This Is Why I Switched From The Porsche Dealer To An Independent Mechanic

This is not a paid review. I did not receive any compensation for telling this story.

Like most automotive journalists, I drive a press vehicle as my daily driver. It is awesome driving the latest and greatest, including vehicles ranging from family wagons to super cars. But being a car guy and a track day enthusiast, I have to own at least one car.

A little over 5 years ago I purchased an out of state 2001 Porsche Boxster S with 20,000 miles on the odometer and detailed service records from the previous owner’s local Porsche dealer. Having drank the manufacturer cool-aid, I thought the dealer was the best way to go. So for five years, my baby went to the dealer for regular oil changes, brake flushes, and minor wear and tear item repairs. I knew that I was likely paying more, but I was also getting the free lattes and cookies, a Porsche loaner vehicle, and the piece of mind that the mechanic working on my car should be a Porsche expert… but the later is not always the case.

A month before the annual Porsche Parade (The Porsche Club of America’s National Convention), I noticed a consistent harsh noise every time I made a high speed tight left turn while applying the throttle. This noise was especially troublesome because I was planning to enter my Boxster into the club’s autocross race during Porsche Parade. So I dropped my baby off at the local Porsche dealer in South Florida to be diagnosed and they gave me a shiny new Macan to drive. A week later the dealership’s Service Advisor called me up and said that my issue was related to suspension components. $2,000 later my vehicle was fixed and ready to be picked up. Assuming that my Porsche was in tip top shape, I drove leisurely on the way home and my car sat in the garage for a couple weeks.

Fast forward to Porsche Parade week… it was finally time to test my skills in the autocross competition at Palm Beach International Raceway. Every left turn, my stomach twisted as my car screeched a harsh noise. I instantly knew the problem was NOT fixed. Luckily the Porsche community is an amazing group of individuals, and one of my friends at Parade recommended a local independent mechanic who is experienced with working on first generation Boxsters. I was hesitant to make the jump, but I was disappointed that my local dealer, who should know everything about my car, didn’t fix the problem the first time – especially after having my car for over a week.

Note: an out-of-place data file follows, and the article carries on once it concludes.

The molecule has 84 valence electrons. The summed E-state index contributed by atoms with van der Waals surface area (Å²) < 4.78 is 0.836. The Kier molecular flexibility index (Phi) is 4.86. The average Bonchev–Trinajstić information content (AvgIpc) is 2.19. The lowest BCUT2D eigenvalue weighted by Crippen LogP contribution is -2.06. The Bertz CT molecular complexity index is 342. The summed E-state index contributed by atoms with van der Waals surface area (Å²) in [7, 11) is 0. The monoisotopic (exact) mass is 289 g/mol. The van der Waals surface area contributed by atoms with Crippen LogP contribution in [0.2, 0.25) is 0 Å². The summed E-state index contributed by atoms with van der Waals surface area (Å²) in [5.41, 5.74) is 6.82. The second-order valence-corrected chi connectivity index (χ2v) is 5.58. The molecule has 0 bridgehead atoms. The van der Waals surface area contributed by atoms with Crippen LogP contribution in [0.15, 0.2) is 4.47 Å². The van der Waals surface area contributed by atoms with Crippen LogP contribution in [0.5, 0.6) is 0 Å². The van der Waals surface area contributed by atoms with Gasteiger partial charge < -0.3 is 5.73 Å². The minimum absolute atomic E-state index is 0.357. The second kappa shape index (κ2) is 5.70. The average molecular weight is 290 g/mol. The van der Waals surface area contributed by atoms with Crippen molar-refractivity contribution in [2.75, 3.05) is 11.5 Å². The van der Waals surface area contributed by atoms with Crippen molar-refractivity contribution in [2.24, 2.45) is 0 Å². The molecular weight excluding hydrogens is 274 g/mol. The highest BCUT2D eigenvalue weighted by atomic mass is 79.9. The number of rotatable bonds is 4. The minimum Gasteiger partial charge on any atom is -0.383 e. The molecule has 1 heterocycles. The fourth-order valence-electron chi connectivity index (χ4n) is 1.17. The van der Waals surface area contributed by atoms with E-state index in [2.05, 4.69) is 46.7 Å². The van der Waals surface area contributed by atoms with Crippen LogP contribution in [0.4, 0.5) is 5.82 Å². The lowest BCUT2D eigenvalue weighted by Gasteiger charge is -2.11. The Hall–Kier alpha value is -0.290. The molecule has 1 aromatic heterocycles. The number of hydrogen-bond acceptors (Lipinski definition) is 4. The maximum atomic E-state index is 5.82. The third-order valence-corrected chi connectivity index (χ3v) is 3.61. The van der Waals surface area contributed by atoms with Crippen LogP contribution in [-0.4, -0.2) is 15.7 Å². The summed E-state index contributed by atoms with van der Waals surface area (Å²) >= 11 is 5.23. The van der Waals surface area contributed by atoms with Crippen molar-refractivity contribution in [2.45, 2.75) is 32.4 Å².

The following Monday I visited Foreign Affairs Motorsport and met with Bobby, the owner’s son. You could immediately tell that they are true gear heads, with automotive memorabilia and motorsports trophies on nearly every wall of the front office. Their passion is Porsche, but other European brands were also in their shop: a Lamborghini, a Bentley, and several BMWs. I told Bobby what my Porsche’s symptoms were and the history of the problem. To my pleasant surprise, he asked me to take him for a ride in order to reproduce the noise – the dealer never offered this. We drove the vehicle around the block and Bobby almost immediately had an idea of what was causing the problem – it wasn’t a suspension noise. He then put my car on the rack and conferred with his head mechanic. Two years ago, a Porsche 911 Turbo was experiencing the same problem on the race track. The culprit was that the transmission mounts went bad on one side. How could the dealer have missed that? Bobby brought me into the shop and showed me how with his hands he could giggle the section back and forth. The root of my problem was a $1,000 transmission mount issue versus a $2,000 suspension problem.

During his team’s inspection of my vehicle, the mechanic also noticed that my water pump was leaking and that I had a small oil leak. Without asking, Bobby personally showed me the leaks. My local Porsche dealer never let me into the active shop. While both problems were minor, both could lead to catastrophic engine problems in the future. How could my local dealer have missed this too??? I guess they were too focused on selling me a new Porsche.

After this experience, Foreign Affair Motorsport has my business for life. With that being said, there are two instances where I wouldn’t use them: 1) If I am driving a new car where the parts and labor are covered under a manufacturer’s warranty. 2) If I am driving a vehicle that they don’t service. I.E. American and Japanese cars.

Tips for picking an independent mechanic:

  • Check the shop’s references. Do you have a family member or a friend who has had good experiences with the shop? If not, check the shop’s Yelp reviews.
  • Go to a shop that specializes in your type of vehicle. Do they have similar vehicles on the racks or parked outside? Don’t just look at their website, a mechanic who is use to working on your vehicle will be able to troubleshoot the root of the problem quicker.
  • Pick a shop that wants to educate you. Does the mechanic show you the bad part? Does the mechanic offer preventive maintenance advice in order to prevent major problems in the future.

Could NASCAR go electric?

HOMESTEAD, FL - NOVEMBER 22:  Joey Logano, driver of the #22 Shell Pennzoil Ford, and Kyle Busch, driver of the #18 M&M's Crispy Toyota, race during the NASCAR Sprint Cup Series Ford EcoBoost 400 at Homestead-Miami Speedway on November 22, 2015 in Homestead, Florida.  (Photo by Chris Trotman/NASCAR via Getty Images)